FORTUNE — Hemingway Apparel, located in a rural former cotton town a hundred miles east of South Carolina’s capitol, should be the kind of small business that government nurtures. In a county where the unemployment rate hovers near 12%, the factory employs low-skilled workers who don’t have a lot of options.
Hemingway barely survived the drift of apparel production overseas. Today, company owner Jack L. Marsh benefits from the “Made in America” determination of top customer Angela Newnam. The Harvard Business School grad and former McKinsey consultant also happens to be a daughter of the Carolina textile mills who is putting her company, Knockout Panties, behind her stubborn belief in American manufacturing.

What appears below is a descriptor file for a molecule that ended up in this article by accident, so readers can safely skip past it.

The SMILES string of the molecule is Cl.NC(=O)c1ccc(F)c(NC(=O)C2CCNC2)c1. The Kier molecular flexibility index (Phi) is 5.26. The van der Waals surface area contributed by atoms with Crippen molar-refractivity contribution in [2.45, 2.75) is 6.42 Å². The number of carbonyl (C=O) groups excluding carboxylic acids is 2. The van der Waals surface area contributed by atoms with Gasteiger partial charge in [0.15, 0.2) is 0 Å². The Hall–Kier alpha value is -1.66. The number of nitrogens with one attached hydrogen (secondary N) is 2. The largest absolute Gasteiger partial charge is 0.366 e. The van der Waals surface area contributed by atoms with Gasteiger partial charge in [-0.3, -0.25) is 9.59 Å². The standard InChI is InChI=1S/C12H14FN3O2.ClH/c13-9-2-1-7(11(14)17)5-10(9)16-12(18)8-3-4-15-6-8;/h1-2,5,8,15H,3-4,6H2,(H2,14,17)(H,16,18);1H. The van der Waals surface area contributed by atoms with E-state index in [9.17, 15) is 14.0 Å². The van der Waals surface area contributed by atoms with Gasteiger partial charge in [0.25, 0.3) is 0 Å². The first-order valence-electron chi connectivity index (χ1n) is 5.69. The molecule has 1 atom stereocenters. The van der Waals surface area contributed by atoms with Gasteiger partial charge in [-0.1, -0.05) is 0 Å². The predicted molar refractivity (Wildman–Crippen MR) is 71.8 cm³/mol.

The Marsh-Newnam partnership has all the makings of a grassroots business story that — stitched with thousands of others — could aid an American jobs revival. Except for one thing: Marsh isn’t hiring. He’s being killed by unemployment taxes that are on their way to quadrupling since 2009. When new business comes calling, Marsh says, “I have to ask myself if there’s another way to meet production needs without adding employees.” He would rather pay overtime than shell out a per-worker tax of $900 (up from $270 three years ago) that is slated to rise to about $1,100 in 2014.
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